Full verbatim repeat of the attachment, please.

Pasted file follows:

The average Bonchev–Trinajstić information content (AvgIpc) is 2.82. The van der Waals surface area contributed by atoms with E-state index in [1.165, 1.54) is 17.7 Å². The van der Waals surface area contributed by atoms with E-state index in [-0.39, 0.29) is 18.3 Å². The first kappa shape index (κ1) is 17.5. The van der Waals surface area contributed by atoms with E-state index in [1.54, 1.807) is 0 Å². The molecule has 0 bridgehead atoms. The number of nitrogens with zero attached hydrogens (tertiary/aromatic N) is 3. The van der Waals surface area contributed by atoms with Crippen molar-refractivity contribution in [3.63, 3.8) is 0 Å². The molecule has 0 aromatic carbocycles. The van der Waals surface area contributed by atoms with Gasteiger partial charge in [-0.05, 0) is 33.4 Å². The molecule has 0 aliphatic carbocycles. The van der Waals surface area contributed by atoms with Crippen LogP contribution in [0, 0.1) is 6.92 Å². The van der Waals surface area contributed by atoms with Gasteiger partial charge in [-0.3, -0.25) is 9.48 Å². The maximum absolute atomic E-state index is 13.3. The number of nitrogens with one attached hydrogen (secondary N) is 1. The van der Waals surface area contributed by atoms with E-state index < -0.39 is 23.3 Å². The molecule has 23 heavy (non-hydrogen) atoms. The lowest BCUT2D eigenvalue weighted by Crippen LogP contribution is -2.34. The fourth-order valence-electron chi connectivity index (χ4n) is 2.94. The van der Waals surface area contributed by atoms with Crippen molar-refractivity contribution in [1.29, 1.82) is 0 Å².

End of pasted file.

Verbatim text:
The average Bonchev–Trinajstić information content (AvgIpc) is 2.82. The van der Waals surface area contributed by atoms with E-state index in [1.165, 1.54) is 17.7 Å². The van der Waals surface area contributed by atoms with E-state index in [-0.39, 0.29) is 18.3 Å². The first kappa shape index (κ1) is 17.5. The van der Waals surface area contributed by atoms with E-state index in [1.54, 1.807) is 0 Å². The molecule has 0 bridgehead atoms. The number of nitrogens with zero attached hydrogens (tertiary/aromatic N) is 3. The van der Waals surface area contributed by atoms with Crippen molar-refractivity contribution in [3.63, 3.8) is 0 Å². The molecule has 0 aromatic carbocycles. The van der Waals surface area contributed by atoms with Gasteiger partial charge in [-0.05, 0) is 33.4 Å². The molecule has 0 aliphatic carbocycles. The van der Waals surface area contributed by atoms with Crippen LogP contribution in [0, 0.1) is 6.92 Å². The van der Waals surface area contributed by atoms with Gasteiger partial charge in [-0.3, -0.25) is 9.48 Å². The maximum absolute atomic E-state index is 13.3. The number of nitrogens with one attached hydrogen (secondary N) is 1. The van der Waals surface area contributed by atoms with E-state index < -0.39 is 23.3 Å². The molecule has 23 heavy (non-hydrogen) atoms. The lowest BCUT2D eigenvalue weighted by Crippen LogP contribution is -2.34. The fourth-order valence-electron chi connectivity index (χ4n) is 2.94. The van der Waals surface area contributed by atoms with Crippen molar-refractivity contribution in [1.29, 1.82) is 0 Å².